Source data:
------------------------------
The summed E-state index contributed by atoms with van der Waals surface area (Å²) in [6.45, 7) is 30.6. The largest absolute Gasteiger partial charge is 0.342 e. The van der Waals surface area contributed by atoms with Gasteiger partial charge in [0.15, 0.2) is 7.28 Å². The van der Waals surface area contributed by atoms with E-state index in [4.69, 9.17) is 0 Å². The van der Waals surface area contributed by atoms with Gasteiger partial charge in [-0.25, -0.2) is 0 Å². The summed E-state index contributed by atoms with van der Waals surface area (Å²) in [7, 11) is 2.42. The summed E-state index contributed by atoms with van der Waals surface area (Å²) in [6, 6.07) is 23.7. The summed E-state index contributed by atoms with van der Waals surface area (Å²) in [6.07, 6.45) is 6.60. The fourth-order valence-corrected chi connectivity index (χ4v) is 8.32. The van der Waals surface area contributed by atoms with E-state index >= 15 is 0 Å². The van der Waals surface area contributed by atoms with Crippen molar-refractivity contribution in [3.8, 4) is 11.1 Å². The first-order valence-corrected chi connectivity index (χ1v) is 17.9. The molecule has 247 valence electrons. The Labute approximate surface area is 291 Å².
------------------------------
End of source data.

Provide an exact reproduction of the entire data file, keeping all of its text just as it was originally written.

The summed E-state index contributed by atoms with van der Waals surface area (Å²) in [6.45, 7) is 30.6. The largest absolute Gasteiger partial charge is 0.342 e. The van der Waals surface area contributed by atoms with Gasteiger partial charge in [0.15, 0.2) is 7.28 Å². The van der Waals surface area contributed by atoms with E-state index in [4.69, 9.17) is 0 Å². The van der Waals surface area contributed by atoms with Gasteiger partial charge in [-0.25, -0.2) is 0 Å². The summed E-state index contributed by atoms with van der Waals surface area (Å²) in [7, 11) is 2.42. The summed E-state index contributed by atoms with van der Waals surface area (Å²) in [6, 6.07) is 23.7. The summed E-state index contributed by atoms with van der Waals surface area (Å²) in [6.07, 6.45) is 6.60. The fourth-order valence-corrected chi connectivity index (χ4v) is 8.32. The van der Waals surface area contributed by atoms with E-state index >= 15 is 0 Å². The van der Waals surface area contributed by atoms with Crippen molar-refractivity contribution in [3.8, 4) is 11.1 Å². The first-order valence-corrected chi connectivity index (χ1v) is 17.9. The molecule has 247 valence electrons. The Labute approximate surface area is 291 Å².